“This is not how I thought today was going to go,” said Timothy Yu at the “teach-in” he helped organize on the sidewalk outside Overture Center on March 27. With the poster for the blockbuster musical Miss Saigon in the background, Yu, a UW-Madison professor of English and Asian American Studies, looked slightly chagrined as he surveyed the crowd that was gathering to hear concerns about Asian representation in the touring show, which is scheduled for eight performances, April 2-7 in Overture Hall. “As of yesterday morning I thought this was going to be a sleepy little panel,” he said, originally predicting that 15 or 20 people would be in attendance. Instead, after officials at Overture Center abruptly cancelled the joint panel discussion just hours before it was scheduled, the group of interested onlookers swelled, taking over the corner of State and North Dayton Streets.
Along with UW- Madison professors Leslie Bow and Lori Kido-Lopez, Yu had been working with Dr. Ed Holmes, Overture’s senior vice president for equity and innovation, on a free panel discussion prior to the performance, titled “Perspectives on Miss Saigon: History and Community,” to discuss issues surrounding the popular musical, which have been raised since its debut on London’s West End in 1989. The official reason Overture gave for cancelling the discussion was listed in a press release as “a misunderstanding with the people that we were collaborating with for this dialogue. It appears that we were not all on the same page as to our goals, objectives and the purpose for tonight’s event.” Overture’s release said the event had been “postponed,” but no replacement date has been proposed.
In a phone conversation with Isthmus, Yu says he began meeting with Overture staff in February, and agreed to help coordinate the panel discussion. His objective was to ensure that the Asian American perspective was represented in a conversation with the larger community about the show. In the essay he posted on the Asian American Studies page of the UW-Madison website, Yu detailed the fraught history of the show, from using “yellow-face” — hiring Caucasian actors to play Asian characters and using makeup techniques to change their skin color and eye shape — and perpetuating stereotypes that portray Asian women as hyper-sexualized whores or “lotus blossoms.” Critics have also said the musical trivializes the Vietnam War and reinforces the Imperialistic “white savior” mythology.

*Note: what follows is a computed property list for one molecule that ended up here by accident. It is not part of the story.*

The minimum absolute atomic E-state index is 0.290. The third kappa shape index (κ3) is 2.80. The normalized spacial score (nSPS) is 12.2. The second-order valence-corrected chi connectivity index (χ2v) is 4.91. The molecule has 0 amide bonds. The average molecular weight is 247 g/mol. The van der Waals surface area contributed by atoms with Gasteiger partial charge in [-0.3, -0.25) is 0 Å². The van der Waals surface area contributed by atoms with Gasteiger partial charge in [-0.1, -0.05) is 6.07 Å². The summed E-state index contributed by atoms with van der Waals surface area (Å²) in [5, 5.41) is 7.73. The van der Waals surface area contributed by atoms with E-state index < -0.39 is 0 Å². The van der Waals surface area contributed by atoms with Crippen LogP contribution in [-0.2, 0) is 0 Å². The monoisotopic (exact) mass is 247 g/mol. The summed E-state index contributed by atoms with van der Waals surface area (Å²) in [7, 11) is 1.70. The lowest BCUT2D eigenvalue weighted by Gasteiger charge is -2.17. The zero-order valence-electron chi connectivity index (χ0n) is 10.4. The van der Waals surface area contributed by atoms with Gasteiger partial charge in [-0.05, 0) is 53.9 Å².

Yu says Overture staff invited him to write the essay, giving him a 48-hour deadline, which they planned to insert into Miss Saigon programs. Overture CEO Sandra Gajic disputes that version of events, contending that her staff told Yu they would “see what we can do to make sure his voice was also represented,” but a program insert was never an option. “We can’t put anything in our program books,” she explains, referring to agreements with the touring company Broadway Across America.
For her part, Bow was also a bit baffled by the day’s turn of events. “I’m a pretty mild-mannered person,” she began, when it was her turn to speak at the teach-in. “If you had told me a week ago that I would be out here in public, on a soapbox speaking, instead of being in a nice comfortable theater with seating and heat, I would have been really surprised.”
Bow explained that when she was originally asked to be the moderator for the panel, she had very little knowledge of Miss Saigon or the controversy around it. “I prepared my questions over spring break, just like I would prepare for a class. I’m an educator. This is what I do,” she said. “I wasn’t rabble-rousing. I was trying to get to the heart of why people find these images offensive, asking questions about racial diversity, awareness, differences and how people feel about specific representations that affect them. And the stakes are high because there aren’t that many representations available.”
Bow also expressed her surprise that, via email, she had been effectively fired from her role as moderator of the panel days before the event.